What is centrifugation 1
"Sample preparation in the biochemical laboratory"
The centrifuge is indispensable in the biochemical laboratory - regardless of whether you are working with cells, proteins or DNA - at some point there will come a time when unwanted components have to be separated. In addition to other techniques such as filtration or chromatography, centrifugation is an established and easy-to-use technique.
The basics of centrifugation
During centrifugation, the solid particles present in a mixture with a liquid medium are separated in a centrifugal force field due to their different sedimentation speeds. The sedimentation depends on the size, shape and density of the components. Larger particles sediment faster than smaller ones and particles with higher density sediment faster than those with lower density. In addition, the density and viscosity of the medium have an influence on the sedimentation speed. In media with high viscosity, particles sediment more slowly than in media with lower viscosity. This allows a mixture of different particles with different sizes and densities to be separated by centrifugation.
The Swedish chemist and Nobel laureate in chemistry in 1926, The (Theodor) Svedberg (1884-1971), was the first to mathematically grasp these relationships and use his formula known as the Svedberg equation to calculate the sedimentation speed of particles.
An important parameter for biochemistry is the sedimentation coefficient, which results from the ratio of sedimentation speed and centrifugal acceleration. This quotient reflects a characteristic molecular property that can be determined experimentally. It will be in Svedberg units (S.) for which the following applies: 1 S. = 1013 Seconds. For many biochemical particles they are S.Values are known, some have even become part of their scientific name, such as for the prokaryotic ribosome 30S.-RNA.
Construction and equipment of a typical centrifuge from the laboratory
A centrifuge consists of the rotor, which is driven by a motor to the desired revolutions. It is equipped with centrifuge tubes, either centrifuge tubes or, for larger sample quantities, with centrifuge beakers made of special, thick-walled glasses or plastics such as PTFE, PP or HDPE, which hold the sample. They have conical or rounded bases.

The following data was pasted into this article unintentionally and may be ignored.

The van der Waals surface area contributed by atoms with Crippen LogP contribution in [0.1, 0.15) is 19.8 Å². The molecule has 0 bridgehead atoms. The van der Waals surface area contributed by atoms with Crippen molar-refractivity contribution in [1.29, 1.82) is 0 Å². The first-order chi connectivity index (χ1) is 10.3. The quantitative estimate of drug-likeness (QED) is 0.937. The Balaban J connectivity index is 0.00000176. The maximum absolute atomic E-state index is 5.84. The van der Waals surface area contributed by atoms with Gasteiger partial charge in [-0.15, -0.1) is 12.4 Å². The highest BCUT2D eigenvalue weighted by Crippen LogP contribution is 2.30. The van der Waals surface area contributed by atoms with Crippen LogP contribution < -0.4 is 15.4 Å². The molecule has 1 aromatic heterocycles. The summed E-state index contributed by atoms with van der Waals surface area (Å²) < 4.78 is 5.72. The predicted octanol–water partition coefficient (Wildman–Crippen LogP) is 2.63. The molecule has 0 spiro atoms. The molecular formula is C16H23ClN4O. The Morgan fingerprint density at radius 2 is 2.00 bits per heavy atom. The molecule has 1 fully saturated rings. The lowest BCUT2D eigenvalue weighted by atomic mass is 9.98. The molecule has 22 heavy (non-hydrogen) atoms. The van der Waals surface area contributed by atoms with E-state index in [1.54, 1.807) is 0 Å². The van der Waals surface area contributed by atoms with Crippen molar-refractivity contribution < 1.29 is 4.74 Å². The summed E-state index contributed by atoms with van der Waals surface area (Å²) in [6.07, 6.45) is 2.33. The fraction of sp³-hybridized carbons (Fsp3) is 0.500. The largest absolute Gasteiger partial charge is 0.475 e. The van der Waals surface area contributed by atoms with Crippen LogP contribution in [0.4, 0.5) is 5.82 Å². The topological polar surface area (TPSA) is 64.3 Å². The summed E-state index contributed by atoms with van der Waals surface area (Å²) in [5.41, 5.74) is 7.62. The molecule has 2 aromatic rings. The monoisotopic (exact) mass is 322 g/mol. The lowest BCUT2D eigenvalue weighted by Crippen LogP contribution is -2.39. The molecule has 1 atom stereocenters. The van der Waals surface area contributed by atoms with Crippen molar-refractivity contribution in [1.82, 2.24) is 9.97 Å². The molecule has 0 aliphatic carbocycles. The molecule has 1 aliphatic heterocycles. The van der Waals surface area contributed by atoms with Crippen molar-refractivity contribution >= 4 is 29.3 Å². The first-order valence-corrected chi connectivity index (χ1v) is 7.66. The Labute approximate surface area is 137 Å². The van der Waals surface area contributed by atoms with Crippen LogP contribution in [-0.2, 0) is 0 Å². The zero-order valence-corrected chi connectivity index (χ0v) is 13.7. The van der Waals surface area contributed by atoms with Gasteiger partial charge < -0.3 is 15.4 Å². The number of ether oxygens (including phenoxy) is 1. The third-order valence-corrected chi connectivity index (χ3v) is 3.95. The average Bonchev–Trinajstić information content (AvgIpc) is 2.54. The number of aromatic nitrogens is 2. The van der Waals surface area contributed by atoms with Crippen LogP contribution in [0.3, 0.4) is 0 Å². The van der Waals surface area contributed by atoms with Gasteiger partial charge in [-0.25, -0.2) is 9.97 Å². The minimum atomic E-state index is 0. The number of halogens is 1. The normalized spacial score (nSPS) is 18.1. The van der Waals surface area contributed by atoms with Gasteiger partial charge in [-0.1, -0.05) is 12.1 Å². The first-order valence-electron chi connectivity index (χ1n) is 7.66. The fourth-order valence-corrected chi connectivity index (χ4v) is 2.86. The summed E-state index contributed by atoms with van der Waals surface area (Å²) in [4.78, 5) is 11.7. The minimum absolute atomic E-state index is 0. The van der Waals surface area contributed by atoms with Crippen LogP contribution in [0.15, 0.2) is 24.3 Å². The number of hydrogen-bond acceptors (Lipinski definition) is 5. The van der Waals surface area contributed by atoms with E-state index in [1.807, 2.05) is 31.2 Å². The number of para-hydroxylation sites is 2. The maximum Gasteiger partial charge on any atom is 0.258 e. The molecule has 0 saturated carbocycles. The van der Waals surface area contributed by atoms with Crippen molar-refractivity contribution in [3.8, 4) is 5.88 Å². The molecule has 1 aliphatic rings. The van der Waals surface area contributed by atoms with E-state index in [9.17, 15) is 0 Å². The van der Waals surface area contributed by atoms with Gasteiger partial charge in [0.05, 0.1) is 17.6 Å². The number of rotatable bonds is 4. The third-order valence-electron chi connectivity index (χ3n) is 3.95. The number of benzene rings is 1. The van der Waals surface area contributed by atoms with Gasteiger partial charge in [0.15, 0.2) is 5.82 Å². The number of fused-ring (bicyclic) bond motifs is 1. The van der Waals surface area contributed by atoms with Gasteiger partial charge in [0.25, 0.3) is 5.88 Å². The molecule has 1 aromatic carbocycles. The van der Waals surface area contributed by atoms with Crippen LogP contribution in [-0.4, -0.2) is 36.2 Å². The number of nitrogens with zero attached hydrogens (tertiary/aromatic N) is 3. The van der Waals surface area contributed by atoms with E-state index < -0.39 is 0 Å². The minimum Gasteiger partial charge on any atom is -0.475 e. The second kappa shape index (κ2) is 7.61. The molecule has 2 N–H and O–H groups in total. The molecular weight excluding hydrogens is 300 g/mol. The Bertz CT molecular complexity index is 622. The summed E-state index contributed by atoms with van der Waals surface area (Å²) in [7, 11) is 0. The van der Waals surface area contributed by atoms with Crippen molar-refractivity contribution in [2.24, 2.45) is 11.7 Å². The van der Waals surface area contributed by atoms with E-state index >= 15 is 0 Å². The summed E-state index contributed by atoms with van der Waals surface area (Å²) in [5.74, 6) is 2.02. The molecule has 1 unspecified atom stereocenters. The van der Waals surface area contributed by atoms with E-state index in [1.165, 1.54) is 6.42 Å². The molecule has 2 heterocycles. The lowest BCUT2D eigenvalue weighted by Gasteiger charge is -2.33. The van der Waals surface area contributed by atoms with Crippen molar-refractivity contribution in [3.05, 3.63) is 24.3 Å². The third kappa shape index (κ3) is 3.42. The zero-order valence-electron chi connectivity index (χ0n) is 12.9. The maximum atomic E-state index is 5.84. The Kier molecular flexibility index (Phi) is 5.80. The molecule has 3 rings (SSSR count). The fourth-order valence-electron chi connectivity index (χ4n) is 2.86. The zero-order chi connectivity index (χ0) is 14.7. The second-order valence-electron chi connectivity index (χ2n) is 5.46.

The design of the rotors depends on the sample volume and area of application. Tabletop centrifuges are used to separate sample quantities in the µl and ml range; larger centrifuges can hold up to several hundred milliliters of sample volume.
The relative centrifugal acceleration G varies from a few 103G up to several 106G, where 1 G corresponds to the acceleration due to gravity. For high speeds, ultracentrifuges are used, which are operated in a vacuum in order to avoid air resistance and the resulting frictional heat.
Centrifuges also differ in the type of rotor
Centrifuges often have a fixed-angle rotor in which the centrifuge vessels are centrifuged at a fixed angle of around 30 ° to the rotor axis. With a vertical rotor, the sample tubes are vertical, i.e. perpendicular to the rotor axis. This type of rotor has the advantage of very short sedimentation distances and centrifugation times, which is why it is particularly suitable for areas with a high sample throughput.
A variant of this is the so-called NVC rotor, where NVC stands for Near Vertical Centrifugation. The centrifuge tubes are at a small angle to the rotor axis; angles between 7.5 ° and 9 ° are common, which should facilitate sampling.
In the swing-bucket rotor, the sample vessels swing horizontally in the direction of the gravitational field during centrifugation. This type of rotor is particularly popular for separating large volumes.
Different centrifugation methods for different questions
With differential, isopycnic and zone centrifugation there are three different techniques that use different physical parameters for the separation.
Differential centrifugation uses differences in the sedimentation speed